Breaking the law to get somewhere faster, though, is something that almost everyone is guilty of at one point or another. Have you ever jaywalked so you didn’t have to walk all the way to the crosswalk up the street? Rolled through a stop sign while driving because it didn’t appear anyone else was at the intersection? Cycled on a sidewalk to avoid hectic traffic?
When you rush to get to work or a meeting or to drop your kids off at school, be it by bike, car, or on foot, you increase the risk of running into someone because you are too preoccupied with getting where you are going on time. And the irony is that when you are careless and run into someone, instead of being on time, you will be even more late, or not make it to your destination at all.
The issue is that we need to start paying more attention to others around us, no matter what form of transportation that we use. Your actions do affect others. Get off your cell phone, slow down the pace a little, and look around. As they say, the life you may be saving is your own.
There are a few places in the world where I always feel content. The Timm Ranch in Winters, CA is one of them.
View from the living room
Each spring and fall I look forward to the parties at the ranch. It’s a great group of down-to-earth, intelligent folks who come together to eat lamb, drink wine and spend the day relaxing in a quintessentially Californian setting. There’s no pretension, no posturing, just lots of potluck dishes to share, dogs to pet, and guitars to be played.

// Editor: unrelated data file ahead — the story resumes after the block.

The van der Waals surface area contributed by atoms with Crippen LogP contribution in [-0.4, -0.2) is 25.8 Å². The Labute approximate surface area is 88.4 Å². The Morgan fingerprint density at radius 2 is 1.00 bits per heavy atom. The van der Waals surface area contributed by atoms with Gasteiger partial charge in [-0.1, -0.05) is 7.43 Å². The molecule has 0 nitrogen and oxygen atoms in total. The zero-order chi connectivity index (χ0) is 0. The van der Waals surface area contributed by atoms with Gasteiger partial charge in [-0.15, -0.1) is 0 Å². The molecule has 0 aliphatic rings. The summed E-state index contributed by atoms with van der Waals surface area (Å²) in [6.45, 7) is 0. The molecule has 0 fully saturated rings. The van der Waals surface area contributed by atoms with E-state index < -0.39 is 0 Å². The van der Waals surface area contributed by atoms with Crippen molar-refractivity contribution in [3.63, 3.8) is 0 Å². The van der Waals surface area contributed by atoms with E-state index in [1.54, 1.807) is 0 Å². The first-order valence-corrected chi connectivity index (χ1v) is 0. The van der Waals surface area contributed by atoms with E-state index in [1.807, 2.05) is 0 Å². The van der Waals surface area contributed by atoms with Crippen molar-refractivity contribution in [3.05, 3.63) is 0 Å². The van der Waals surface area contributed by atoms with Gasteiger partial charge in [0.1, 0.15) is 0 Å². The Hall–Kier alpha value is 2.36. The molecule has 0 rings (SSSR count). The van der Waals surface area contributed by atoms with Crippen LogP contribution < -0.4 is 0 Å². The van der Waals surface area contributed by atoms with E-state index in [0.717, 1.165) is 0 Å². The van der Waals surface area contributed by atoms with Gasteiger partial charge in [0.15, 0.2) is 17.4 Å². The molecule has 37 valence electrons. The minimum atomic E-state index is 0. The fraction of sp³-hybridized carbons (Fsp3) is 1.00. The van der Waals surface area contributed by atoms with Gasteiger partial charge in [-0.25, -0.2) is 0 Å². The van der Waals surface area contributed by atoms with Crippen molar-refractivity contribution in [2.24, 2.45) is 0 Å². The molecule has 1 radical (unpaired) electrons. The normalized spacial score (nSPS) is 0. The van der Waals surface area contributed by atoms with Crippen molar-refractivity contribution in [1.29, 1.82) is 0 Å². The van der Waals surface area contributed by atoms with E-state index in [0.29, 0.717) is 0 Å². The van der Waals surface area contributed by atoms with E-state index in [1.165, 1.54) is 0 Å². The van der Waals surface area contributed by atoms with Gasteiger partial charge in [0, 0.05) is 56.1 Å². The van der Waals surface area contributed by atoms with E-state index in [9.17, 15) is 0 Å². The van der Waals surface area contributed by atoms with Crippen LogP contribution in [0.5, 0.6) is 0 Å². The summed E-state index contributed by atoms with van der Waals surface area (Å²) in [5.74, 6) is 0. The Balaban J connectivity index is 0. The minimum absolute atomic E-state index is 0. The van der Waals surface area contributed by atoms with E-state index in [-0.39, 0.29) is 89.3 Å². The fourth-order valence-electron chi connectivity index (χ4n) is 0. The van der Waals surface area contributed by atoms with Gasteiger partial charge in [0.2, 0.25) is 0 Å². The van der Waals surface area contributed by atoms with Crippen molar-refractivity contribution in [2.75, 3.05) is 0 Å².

Picnic under the oaks
And I really don’t need anything else.
Where’s your “happy” place?
People pay money to experts who will give them recommendations for their life, be it relationships, career, or what have you. I have a feeling if I ever asked one of these people what I should do for a career, public relations wouldn’t have been the first response. But I’ve seldom done things that come easily to me or make sense, at least not at first.
I admit there is a part of me that is lazy as all get out. When things get too tough, I want to sit on the couch and watch movies from morning to night and eat delivery Thai food. But there’s also a part of me that craves the stimulation of a challenge. Therefore, I don’t feel satisfied until I accomplish the task at hand.
For example, public relations is full of high-energy extroverts, but I am a low-key introvert. Then again, I feel a real sense of accomplishment when I can communicate with people in a meaningful way. That means I have to be patient and take time to listen to and understand my audience, and then figure out the best way to get my message across. When the process works, it’s so satisfying.
Also, I started training capoeira later in life, so it’s harder to get my body to successfully perform the movements. But I train as much as possible. with periods of rest in between. I could be doing something gentler on my body, like Zumba, but I love how capoeira makes me feel, and I am seeing some progress.
So, sometimes to get to the top of a steep hill, I run straight up instead of walking up a gentle switch back. That just makes the rest at the top of the hill all the more enjoyable.